Editors at Work: The New Yorker

Meghan Dahn served as a poetry reader for The New Yorker for over two years. She currently works as development director at the Center for Fiction.

How did you end up at The New Yorker?

I went to Columbia for my M.F.A in poetry. Around my last semester, my adviser came to me and said, “There’s a job opening at The New Yorker. Would you like to consider it?” I hemmed and hawed for about 10 seconds, then decided, “That’s crazy. It’s The New Yorker. You should go for it!” What I was hired to do was essentially read through poetry submissions, pitch potential poems for inclusion to Paul Muldoon and help him with some general correspondence.

How many poems did you read in a day?

We got around 100 submissions a day. If somebody sent a poem to general submissions, I read it. The New Yorker has about two poems per issue. It’s a total of 50 poems a year that Paul can select.

So what were you looking for in a poem?

Paul didn’t want to give me too much in the way of guidelines for what work I should select. He was interested in me being a neutral reader. If I saw something in my daily reading that I liked, I would flag it, continue reading the rest of the submissions, then later go back to the things I flagged and read them again. I always want to feel like I’ve learned something. If I don’t, I tend to pass.

Would you look at poems from well-known poets more closely?

 Yes. I read the poems first as blindly as I could. If my response was an immediate “No,” I would take a look at the poet’s bio just to check myself. If someone had published 10 books or won a Pulitzer, I would’ve thought twice and asked if there was something I was missing. But I tried to let the names and biographies be my second tier of reading and let the work initiate the process. One of the arguments that people used to have against blind reading is, “How can we make sure the work we’re presenting is from a diverse range of authors?” But weirdly it turns out that the blind reading does lead to a much more diverse range of authors in almost every case than not. What does that say about how far we still have to go in terms of biases we have when we’re reading? I think that’s an interesting topic.

What’s the process for editing poetry at The New Yorker?

They go through edits. They go through proofreading. It could be a year before the poem shows up in the magazine. It’s not always Paul’s choice which issue the poem will go in. It’s almost always up to the layout department.

What is your own process for writing and revising a poem?

I tend to go through four phases. I do a lot of research about the stuff I write, so I keep a file of things I know might be useful for poems. Then I do a writing dump where I just try to get something on the page. After that, there’s a very strong urge to show that work to people. I try to resist that and put it away for a week or two, and then take it back out, read it again. I go through a round of edits then, sometimes structural, sometimes sequencing. A lot of the time it’s what I call “de-purpling,”—taking a lot of the frilly language or words that are a bit too baroque out and replacing them with simpler words. That two-week drawer period is really useful.

—Allison Craven, ’17


Editors at Work: Global Press Journal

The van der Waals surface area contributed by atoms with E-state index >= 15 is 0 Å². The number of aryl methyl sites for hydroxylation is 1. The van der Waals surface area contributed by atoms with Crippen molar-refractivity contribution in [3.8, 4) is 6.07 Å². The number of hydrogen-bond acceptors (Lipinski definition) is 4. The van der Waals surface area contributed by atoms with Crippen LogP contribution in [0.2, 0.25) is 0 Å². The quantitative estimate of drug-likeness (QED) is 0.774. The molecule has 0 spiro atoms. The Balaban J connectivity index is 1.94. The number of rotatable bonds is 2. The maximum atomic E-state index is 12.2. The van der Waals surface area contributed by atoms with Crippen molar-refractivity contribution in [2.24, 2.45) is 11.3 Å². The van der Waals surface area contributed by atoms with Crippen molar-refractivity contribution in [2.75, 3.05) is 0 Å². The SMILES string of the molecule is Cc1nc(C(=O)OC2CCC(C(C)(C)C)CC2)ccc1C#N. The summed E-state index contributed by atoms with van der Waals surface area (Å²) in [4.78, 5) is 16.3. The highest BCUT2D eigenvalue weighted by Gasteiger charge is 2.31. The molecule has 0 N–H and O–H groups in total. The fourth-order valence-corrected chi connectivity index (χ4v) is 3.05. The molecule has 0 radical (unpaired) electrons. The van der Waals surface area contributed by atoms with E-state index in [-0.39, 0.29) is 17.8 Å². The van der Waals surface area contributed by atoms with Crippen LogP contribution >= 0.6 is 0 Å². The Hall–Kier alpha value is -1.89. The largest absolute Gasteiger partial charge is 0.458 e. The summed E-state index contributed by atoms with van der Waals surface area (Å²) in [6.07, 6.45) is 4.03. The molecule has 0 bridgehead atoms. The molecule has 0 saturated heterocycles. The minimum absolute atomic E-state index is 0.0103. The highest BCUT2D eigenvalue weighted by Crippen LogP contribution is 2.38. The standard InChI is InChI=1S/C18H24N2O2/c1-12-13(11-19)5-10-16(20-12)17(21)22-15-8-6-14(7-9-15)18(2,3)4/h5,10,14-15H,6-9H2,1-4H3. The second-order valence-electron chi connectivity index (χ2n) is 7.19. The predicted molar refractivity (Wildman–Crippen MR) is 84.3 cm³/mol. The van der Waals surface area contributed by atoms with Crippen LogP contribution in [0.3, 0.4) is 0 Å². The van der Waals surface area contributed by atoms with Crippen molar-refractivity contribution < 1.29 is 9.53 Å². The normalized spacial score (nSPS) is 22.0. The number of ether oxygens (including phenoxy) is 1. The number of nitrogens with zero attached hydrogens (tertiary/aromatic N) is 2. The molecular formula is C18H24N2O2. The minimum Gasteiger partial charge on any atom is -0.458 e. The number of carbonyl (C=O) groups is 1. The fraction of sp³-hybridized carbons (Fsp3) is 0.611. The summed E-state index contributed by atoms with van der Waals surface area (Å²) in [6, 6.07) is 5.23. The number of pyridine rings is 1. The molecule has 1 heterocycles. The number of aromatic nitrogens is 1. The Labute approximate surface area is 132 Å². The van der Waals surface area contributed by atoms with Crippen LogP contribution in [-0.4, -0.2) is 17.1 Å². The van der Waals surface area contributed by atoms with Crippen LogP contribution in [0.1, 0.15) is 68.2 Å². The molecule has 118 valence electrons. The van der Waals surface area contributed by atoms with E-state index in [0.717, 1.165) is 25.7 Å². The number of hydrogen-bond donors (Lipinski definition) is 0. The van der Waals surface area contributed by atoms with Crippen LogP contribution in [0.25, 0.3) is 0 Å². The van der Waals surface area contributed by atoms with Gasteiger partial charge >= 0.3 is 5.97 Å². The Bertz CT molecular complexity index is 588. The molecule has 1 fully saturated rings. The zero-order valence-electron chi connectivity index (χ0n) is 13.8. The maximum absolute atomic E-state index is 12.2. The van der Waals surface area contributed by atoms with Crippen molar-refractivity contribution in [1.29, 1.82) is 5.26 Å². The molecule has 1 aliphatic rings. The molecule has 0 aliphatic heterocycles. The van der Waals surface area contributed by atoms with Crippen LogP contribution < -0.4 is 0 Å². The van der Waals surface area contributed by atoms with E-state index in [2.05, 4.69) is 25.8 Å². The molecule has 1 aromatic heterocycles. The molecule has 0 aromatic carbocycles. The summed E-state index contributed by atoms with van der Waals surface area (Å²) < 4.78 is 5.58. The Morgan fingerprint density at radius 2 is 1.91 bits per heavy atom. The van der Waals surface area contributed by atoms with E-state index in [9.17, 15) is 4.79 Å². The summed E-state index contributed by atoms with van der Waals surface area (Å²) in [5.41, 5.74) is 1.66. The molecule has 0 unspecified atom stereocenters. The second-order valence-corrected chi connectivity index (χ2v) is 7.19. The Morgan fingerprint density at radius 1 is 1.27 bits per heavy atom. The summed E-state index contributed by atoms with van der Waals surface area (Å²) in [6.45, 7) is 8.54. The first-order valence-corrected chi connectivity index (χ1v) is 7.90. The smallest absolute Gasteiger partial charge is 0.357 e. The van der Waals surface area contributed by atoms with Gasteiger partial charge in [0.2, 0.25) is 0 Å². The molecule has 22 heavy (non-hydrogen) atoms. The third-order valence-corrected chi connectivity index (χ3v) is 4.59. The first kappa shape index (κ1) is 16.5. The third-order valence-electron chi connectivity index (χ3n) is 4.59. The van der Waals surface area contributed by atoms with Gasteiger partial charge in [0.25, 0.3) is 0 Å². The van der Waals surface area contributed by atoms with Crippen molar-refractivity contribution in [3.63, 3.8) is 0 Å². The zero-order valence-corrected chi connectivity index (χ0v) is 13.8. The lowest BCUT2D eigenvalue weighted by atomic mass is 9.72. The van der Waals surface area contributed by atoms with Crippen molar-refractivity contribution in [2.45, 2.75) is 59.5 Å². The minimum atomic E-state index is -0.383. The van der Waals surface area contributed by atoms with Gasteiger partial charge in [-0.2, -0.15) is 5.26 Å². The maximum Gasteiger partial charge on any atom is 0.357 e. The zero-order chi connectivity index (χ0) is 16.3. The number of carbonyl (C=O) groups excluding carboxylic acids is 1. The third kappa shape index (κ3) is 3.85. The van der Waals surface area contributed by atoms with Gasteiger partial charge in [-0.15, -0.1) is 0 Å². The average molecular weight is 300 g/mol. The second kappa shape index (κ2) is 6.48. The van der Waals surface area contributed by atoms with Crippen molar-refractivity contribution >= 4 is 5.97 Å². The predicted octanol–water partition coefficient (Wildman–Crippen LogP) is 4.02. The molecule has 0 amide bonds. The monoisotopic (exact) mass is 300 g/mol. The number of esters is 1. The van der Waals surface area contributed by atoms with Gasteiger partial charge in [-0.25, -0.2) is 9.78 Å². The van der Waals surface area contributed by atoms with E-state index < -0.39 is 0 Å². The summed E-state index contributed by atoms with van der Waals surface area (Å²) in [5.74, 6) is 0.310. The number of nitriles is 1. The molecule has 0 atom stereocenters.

Krista Kapralos is managing editor of Global Press Journal.

What is the mission of the Global Press Institute which publishes the Global Press Journal?

The goal of what we do is to hire people in places that mainstream news organizations do not cover, or do not cover well. [In countries where] there is a lot of misinformation or no information, our goal is to provide news that you are not getting anywhere else. It’s very rare for us to tag along on big news stories. We try to find other stories that aren’t coming out.

Why is the perspective of journalists from countries outside of the U.S. so important?

All of our reporters cover their own communities. There are some cases in which Western journalists can effectively go and cover news in foreign locations, but in many cases, if not most cases, I think the most effective way of covering foreign countries is by having people cover their own communities. They understand the local languages, the local culture, the local context. At the same time, there is an added level of danger for them because they are not actually leaving. So when we think about how to cover stories, we think very long term, keeping in mind that our reporters live there and are going to stay there. That’s really core to who we are and what we do.

How did you get started working in journalism?

I started off just wanting to be a reporter. Some of my friends told me that at one point I said that I was going to be the owner and publisher of the Wall Street Journal. So I always had some reporting in my blood. I went to journalism school, then took a job at a small daily newspaper, which was the best decision. I’ll always encourage journalism students who want to become the world’s best investigative reporter, or best feature storyteller, to take a job at a daily newspaper where you will be the only person at work the day the mayor shoots his wife. That sort of stuff happens at small newspapers. You want to be the person there to take that gig when it comes along.

How did you end up at the Global Press Journal?

I called the founder and said, if you ever have an opening, I’d love to come on board, and before long I was able to. I started off building the syndication platform for Global Press Journal which is now known as Global Press News Service. That was a learning point for me because I had no interest initially in doing a job like that, but I wanted to be a part of this organization. When an opening was available to become managing editor, it was a natural fit. I had experience on both sides, and I had a much better understanding than I did as a daily newspaper reporter to how the business of journalism works.

How did you get interested in international journalism opposed to domestic journalism?